Thursday, November 25, 2010


Reason Is as Reason Does

A newly minted cardinal of the Catholic Church had decided to take on atheists in a book entitled Atheism? No Thanks! To Believe is Rational:

Cardinal Walter Brandmuller is underlining the irrationality of atheism, noting that only in God can the human person find fulfillment.
Hmmm ... the rationale for that statement is missing ... though maybe it is in the book and whoever wrote this squib at didn't think it was important enough to mention.

In answer to Richard Dawkins' question, "Why still believe?", the Cardinal says:

The question is not a novelty. Friedrich Nietzsche makes his madman announce that God is dead and Yury Gagarin, the first Russian in space, on his trip of April 12, 1962, said that nowhere had he seen something that resembled God. Dawkins does not recognize God even as a hypothesis. For him God is a hallucination that exists only in the mind of a retarded person.
Now, it's been a while since I read The God Delusion but I didn't remember Dawkins being so ... well ... irrational (and counterproductive to his own aims) as to call all religious believers "retarded." Since I have a pdf copy of the book, I did a word search and, indeed, Dawkins never calls religious believers by that odious appellation. *

Now, the Cardinal is right about this part:

In reality, the target of the atheists is not so much God but the Church, the Pope and the Vatican ...
Yes, it is rational to conclude that people who don't believe in god(s) may be aiming their criticisms at the human institutions that perpetrate belief in those god(s), rather than at a being they don't believe exists. Unfortunately, that's the last sign of rationality displayed in this article:

The cardinal addressed the topic of miracles, recalling what happened in Calanda, a small town not far from Saragossa, Spain, where there was a youth named Miguel Pellicer whose leg was amputated. Two years later and despite the difficulty in walking, the youth undertook the journey to the Marian shrine of Santa Maria del Pilar in Saragossa.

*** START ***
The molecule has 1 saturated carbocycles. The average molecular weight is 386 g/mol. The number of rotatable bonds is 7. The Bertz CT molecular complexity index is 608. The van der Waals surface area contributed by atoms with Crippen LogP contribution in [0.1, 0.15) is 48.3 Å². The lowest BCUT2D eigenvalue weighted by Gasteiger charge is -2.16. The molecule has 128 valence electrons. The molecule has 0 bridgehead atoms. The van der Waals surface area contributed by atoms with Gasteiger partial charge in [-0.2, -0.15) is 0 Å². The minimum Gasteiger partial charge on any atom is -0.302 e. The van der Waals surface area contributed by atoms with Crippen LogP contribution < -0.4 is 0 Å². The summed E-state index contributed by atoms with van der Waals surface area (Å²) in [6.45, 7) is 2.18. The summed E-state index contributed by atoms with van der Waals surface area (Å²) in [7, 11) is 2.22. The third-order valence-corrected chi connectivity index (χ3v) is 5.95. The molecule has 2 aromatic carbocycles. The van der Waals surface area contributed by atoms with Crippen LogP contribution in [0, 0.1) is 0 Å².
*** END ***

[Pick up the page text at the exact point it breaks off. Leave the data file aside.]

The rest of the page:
Once he arrived at the shrine, he prayed intensely to Mary to help him. That night an incredible event took place. When he woke up in the morning his leg had grown back, perfectly healthy.

To explain the miracles, Cardinal Brandmuller quoted William Shakespeare who said to followers of the Enlightenment: "There are more things between heaven and earth than your scholastic erudition can imagine."
Never mind that Hamlet was talking about a ghost, whose supposed "revelations" resulted in at least six persons' death, including Hamlet's.

It's hard to imagine how an alleged miracle, from the mid-1600s, is part of a "rational" belief in God today. The first and most obvious question is why, out of all the millions of amputees, today and in the past, this one person merited miraculous intervention. Anna Göldi, was also alleged to be involved in miracles ... causing an eight year old girl to spit up pins. That resulted in Anna being probably the last person in Europe executed for witchcraft. Today, we suspect that ulterior motives may have been involved in Anna's case ... just as the people of Calanda might have had ulterior motives to have their town known as a site of miracles.

There is not much that science can say about Miguel or Anna, except that such things are beyond what the world we call "natural" allows. People can certainly take it a step further and say that, in any sort of rational society, people should not be put to death based on such fantastic "events." Then again, people should not be penalized in any way for believing in such things either.

But to cite such things as rational arguments in favor of God makes no sense. Maybe the Cardinal senses that and it is exactly that which makes him think that Dawkins called him "retarded."


* The word appears twice in the book, in connection with the "Great Beethoven Fallacy" (p. 298-301), where anti-abortionists use a particularly bad argument, to the effect that the family history of Beethoven, including his supposedly blind, deaf and retarded siblings, would have caused modern pro-choice advocates to recommend that the fetus which became Beethoven be aborted. The factual premises are false or fanciful and the logic would require every man and woman (from the very onset of puberty ... virgins not allowed!) to try to utilize every sperm and egg lest they fail to "potentalize" every great person who might have been. One can only wonder what people who make such arguments would reply to the statement: "If only abortion had been readily available and affordable during Klara Polzl's lifetime, maybe she would have never given birth to a son named Adolf and the Holocaust would never have occurred." We can only be sure that the reply would be no more rational than the original argument.


Happy Thanksgiving!

... except, of course, for these guys.

Saturday, November 20, 2010


Knowing Ways

Jerry Coyne has a post I can entirely agree with ... almost!

First of all, Jerry points to a gloriously vicious (and thoroughly funny -- the worst sort of viciousness of all!) disemboweling perpetrated by Gregory A. Petsko, at Genome Biology, upon one George M. Philip, President of the State University of New York at Albany, who recently eliminated the university's departments of French, Italian, Classics, Russian and Theater Arts. You can find more about this shameful episode at Leiter Reports.